Despite having hundreds of people roaming the park on the day we were there, the staff member driving the train found out visitors at many of the stations on his run were trying to get to the Birds of Prey Display, so he radioed ahead and had the show held up for five minutes whilst he drove us there at express pace.

What came next can only be said to have been something special.

Two keepers took turns to show us a Sea Eagle, Black Kite, Osprey and a magnificent Wedge Tailed Eagle called Jedda. During their demonstrations, the birds flew to perches constructed about the arena and returned feed. The magnificent Sea Eagle, with its wide wing span and keen eyes and the flash of white which marks their underwing was keen to dive and buzz the audience. We were assured by her handler, this was owing to the windy condtions, but he also confided in us she was being put off by the preponderance of Black Kites which were hanging about, trying to poach a feed.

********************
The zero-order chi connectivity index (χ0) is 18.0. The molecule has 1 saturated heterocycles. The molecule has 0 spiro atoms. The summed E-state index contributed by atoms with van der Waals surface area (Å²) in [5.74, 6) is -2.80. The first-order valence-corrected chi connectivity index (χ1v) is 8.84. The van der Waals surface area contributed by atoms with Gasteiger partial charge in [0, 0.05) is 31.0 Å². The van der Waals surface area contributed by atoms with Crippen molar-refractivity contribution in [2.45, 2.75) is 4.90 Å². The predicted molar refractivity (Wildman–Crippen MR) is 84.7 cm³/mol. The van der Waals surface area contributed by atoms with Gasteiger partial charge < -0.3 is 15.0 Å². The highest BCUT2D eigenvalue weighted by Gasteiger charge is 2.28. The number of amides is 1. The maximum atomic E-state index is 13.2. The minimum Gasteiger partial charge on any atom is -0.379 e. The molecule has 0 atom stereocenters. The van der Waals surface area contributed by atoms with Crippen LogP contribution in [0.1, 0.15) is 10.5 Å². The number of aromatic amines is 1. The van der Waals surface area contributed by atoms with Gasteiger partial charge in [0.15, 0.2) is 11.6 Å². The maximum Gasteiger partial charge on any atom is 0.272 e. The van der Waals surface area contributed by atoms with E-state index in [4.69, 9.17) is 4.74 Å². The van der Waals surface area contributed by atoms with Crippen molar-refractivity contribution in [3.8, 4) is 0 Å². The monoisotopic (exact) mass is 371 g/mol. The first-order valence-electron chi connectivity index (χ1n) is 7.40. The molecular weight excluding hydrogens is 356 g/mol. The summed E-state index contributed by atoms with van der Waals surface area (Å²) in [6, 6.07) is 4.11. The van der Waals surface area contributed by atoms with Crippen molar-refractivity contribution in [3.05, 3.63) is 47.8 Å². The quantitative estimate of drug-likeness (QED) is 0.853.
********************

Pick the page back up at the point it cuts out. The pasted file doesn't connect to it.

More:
The Black Kite a very cheeky fellow. He tried his hardest to get at the food his handler was hiding from him. trait is caused by his need to cleverly sneak in on the kills of the larger Wedge Tailed Eagles and convince them they should share. There appeared to be a natural cunning in this bird and the handler commented it was enjoying its flying on this particular afternoon.

Each were impressive but there a was a special wonder associated with the Wedgie. To watch this graceful yet powerful creature at close quarters was to be truly awestruck. The huge wing span -which can exceed two metres - and the proud almost arrogant position of the head in response to the stimuli about it, gave it such a presence, we were hard pressed to roll out the adjectives when watching her fly and then, just sit peacefully with her handler and pose for photographs after the show had finished. It was an extraordinary thirty minutes of information, entertainment and spectacle.

From this breathtaking show, we walked back to the main kiosk, where we ate ice creams whilst taking stock of our day and deciding which things we wanted to finish or see again, as the gates remained open until 6:00 pm. I purchased two video productions on the Top End and Kakadu from the well stocked souvenir shop.